6. Use an apostrophe for possessives. Your computer’s spell-checker may not pick up these kinds of mistakes, so you will have to read and re-read your paper carefully to catch them. A growing number of people delete the possessive “s” after an individual’s name that already ends in an “s.” The Chicago Manual of Style suggests, however, that we continue to add the possessive “s” even in these cases. Thus if I wish to articulate how many books by Rene Descartes I have read, I might write, “I have read two of Descartes’s books.” (A smoother alternative might be, “I have read two books by Descartes.”) However, you may delete this possessive “s” as long as you do so after all names of individuals that end in an “s.” In this instance, consistency counts for more than following tradition. There are some exceptions, however. Out of respect, tradition tells us not to add a possessive “s” after the name of Jesus and Moses. This has nothing to do with your being or not being a Christian or Jew. Moreover, you should not add a possessive “s” after a group or family name that ends in “s.” Note also that “it’s” means “it is”; “it’s” is a contraction, not a possessive.

No: Platos dialogues often address ethics.
Platos’ dialogues often address ethics.
There is little argumentation found in Jesus’s parables.
Descartes’ argument for God’s existence is circular.
Smith went over to the Jones’s house today.
Smith went over to the Jones house today.
The philosopher’s of the Medieval Period often discussed metaphysics.
The bird flapped it’s wings.
When speaking of the Form of Chair, Plato said that its eternal.
Yes: Plato’s dialogues often address ethics.
There is little argumentation found in Jesus’ parables.
Descartes’s argument for God’s existence is circular.
Smith went over to the Jones’ house today.
The philosophers of the Medieval Period often discussed metaphysics.
The bird flapped its wings.
When speaking of the Form of Chair, Plato said that it’s eternal.

 7. Be consistent in number. Don’t use singular and plural words to refer to the same person or persons. Using gender-neutral language seems to be the one writing virtue that has been adopted universally, but far too many students and instructors are betraying language with sloppy use of number.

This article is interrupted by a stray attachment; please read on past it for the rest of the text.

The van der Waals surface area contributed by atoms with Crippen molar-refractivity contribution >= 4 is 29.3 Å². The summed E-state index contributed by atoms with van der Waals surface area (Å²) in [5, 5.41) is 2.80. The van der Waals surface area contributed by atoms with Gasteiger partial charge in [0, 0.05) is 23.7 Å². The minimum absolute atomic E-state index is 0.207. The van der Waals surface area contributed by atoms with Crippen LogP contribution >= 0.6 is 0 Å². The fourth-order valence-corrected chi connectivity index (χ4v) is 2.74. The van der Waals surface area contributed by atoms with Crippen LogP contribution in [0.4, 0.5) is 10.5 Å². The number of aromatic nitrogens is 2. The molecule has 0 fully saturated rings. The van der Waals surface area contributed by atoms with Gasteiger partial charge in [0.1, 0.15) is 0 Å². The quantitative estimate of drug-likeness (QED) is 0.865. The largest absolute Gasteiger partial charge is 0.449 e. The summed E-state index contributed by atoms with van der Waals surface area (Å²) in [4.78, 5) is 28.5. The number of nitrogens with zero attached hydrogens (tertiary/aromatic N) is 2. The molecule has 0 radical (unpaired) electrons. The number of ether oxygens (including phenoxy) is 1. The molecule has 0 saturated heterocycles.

Singular: she, her, hers, he, him, his, a person, someone, one

Plural: they, them, their, themselves , persons, people

NOTE: “themself” is not a word; don’t even think about using it. Also, “he/she” and “s/he” are not words, and are used in academic essays only by grammatical barbarians.

No: Whenever a student writes an essay, they should use proper grammar.
Someone writing an essay should be sure they use proper grammar.
Yes: Whenever students write essays, they should use proper grammar.
Whenever a student writes an essay, he or she should use proper grammar.
Proper grammar should be used when writing essays.
Whenever a student writes an essay, she should use proper grammar.
Whenever a student writes an essay, he should use proper grammar.

 8. Use complete sentences. Fragmented sentences convey no information and will make an author look incompetent faster than anything else. The fragmented sentences found in poorly edited newspaper articles say more about the low literacy level of the newspaper’s readers than they do about proper or admirable writing. Of the guidelines presented here, the task of writing complete sentences may be the most difficult for some students to learn. BC students are encouraged to take an additional English course or to go to the BC Writing Lab for assistance, if they have difficulties avoiding fragmented sentences.

No: Meaning that Descartes was begging the question.
Yes: This means that Descartes was begging the question.


Never plagiarize anything. Do not copy strings of words from books, magazines, newspapers, the Internet, e-mail, or from any other source without letting your reader know where those words came from. To offer the words as your own is dishonest, disreputable, and worthy of the stiffest punishment your philosophy instructor can legally hand out. The BC Philosophy Department will back any philosophy instructor’s decision to discipline students for plagiarism up to and including what is allowed by law. See also the BC Arts & Humanities’ requirements regarding “Academic Honesty” at www.bellevuecollege.edu/ArtsHum/policy.html.

For information on BC’s Philosophy Tutorial Program, visit the Philosophy Department’s Web site at www.bellevuecollege.edu/philosophy/.

 Sample Philosophy Paper

There are many ways of writing good philosophy papers. The writing assignment will dictate what style or format of paper you will want to write. Instructors may ask students to write papers with many different goals in mind:

  • To explain what a particular philosopher is saying
  • To articulate a particular argument found in a text
  • To compare and contrast two philosophers’ approach to an issue
  • To explain the historical or cultural background of a philosopher or issue
  • To assess or critique a philosophically interesting position
  • To assess or critique a philosophically interesting argument
  • To articulate and defend your own position on an issue